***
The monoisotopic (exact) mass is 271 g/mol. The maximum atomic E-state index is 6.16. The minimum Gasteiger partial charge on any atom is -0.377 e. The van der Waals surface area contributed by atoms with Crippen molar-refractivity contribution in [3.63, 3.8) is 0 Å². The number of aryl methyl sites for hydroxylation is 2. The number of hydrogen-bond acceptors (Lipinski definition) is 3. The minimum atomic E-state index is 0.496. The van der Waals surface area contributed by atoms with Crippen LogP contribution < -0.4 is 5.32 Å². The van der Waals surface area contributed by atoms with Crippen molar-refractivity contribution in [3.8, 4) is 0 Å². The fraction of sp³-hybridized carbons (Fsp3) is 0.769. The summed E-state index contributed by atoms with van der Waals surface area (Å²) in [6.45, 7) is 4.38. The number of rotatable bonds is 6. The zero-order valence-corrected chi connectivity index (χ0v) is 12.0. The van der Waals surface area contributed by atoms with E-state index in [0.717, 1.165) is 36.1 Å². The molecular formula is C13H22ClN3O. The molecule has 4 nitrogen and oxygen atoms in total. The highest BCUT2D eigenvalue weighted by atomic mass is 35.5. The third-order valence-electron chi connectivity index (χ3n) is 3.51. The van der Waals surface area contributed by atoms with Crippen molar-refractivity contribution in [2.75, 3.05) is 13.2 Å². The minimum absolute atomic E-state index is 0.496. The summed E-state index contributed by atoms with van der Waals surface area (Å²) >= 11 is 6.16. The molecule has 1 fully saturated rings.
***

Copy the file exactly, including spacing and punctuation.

The monoisotopic (exact) mass is 271 g/mol. The maximum atomic E-state index is 6.16. The minimum Gasteiger partial charge on any atom is -0.377 e. The van der Waals surface area contributed by atoms with Crippen molar-refractivity contribution in [3.63, 3.8) is 0 Å². The number of aryl methyl sites for hydroxylation is 2. The number of hydrogen-bond acceptors (Lipinski definition) is 3. The minimum atomic E-state index is 0.496. The van der Waals surface area contributed by atoms with Crippen LogP contribution < -0.4 is 5.32 Å². The van der Waals surface area contributed by atoms with Crippen molar-refractivity contribution in [3.8, 4) is 0 Å². The fraction of sp³-hybridized carbons (Fsp3) is 0.769. The summed E-state index contributed by atoms with van der Waals surface area (Å²) in [6.45, 7) is 4.38. The number of rotatable bonds is 6. The zero-order valence-corrected chi connectivity index (χ0v) is 12.0. The van der Waals surface area contributed by atoms with E-state index in [0.717, 1.165) is 36.1 Å². The molecular formula is C13H22ClN3O. The molecule has 4 nitrogen and oxygen atoms in total. The highest BCUT2D eigenvalue weighted by atomic mass is 35.5. The third-order valence-electron chi connectivity index (χ3n) is 3.51. The van der Waals surface area contributed by atoms with Crippen molar-refractivity contribution in [2.75, 3.05) is 13.2 Å². The minimum absolute atomic E-state index is 0.496. The summed E-state index contributed by atoms with van der Waals surface area (Å²) >= 11 is 6.16. The molecule has 1 fully saturated rings.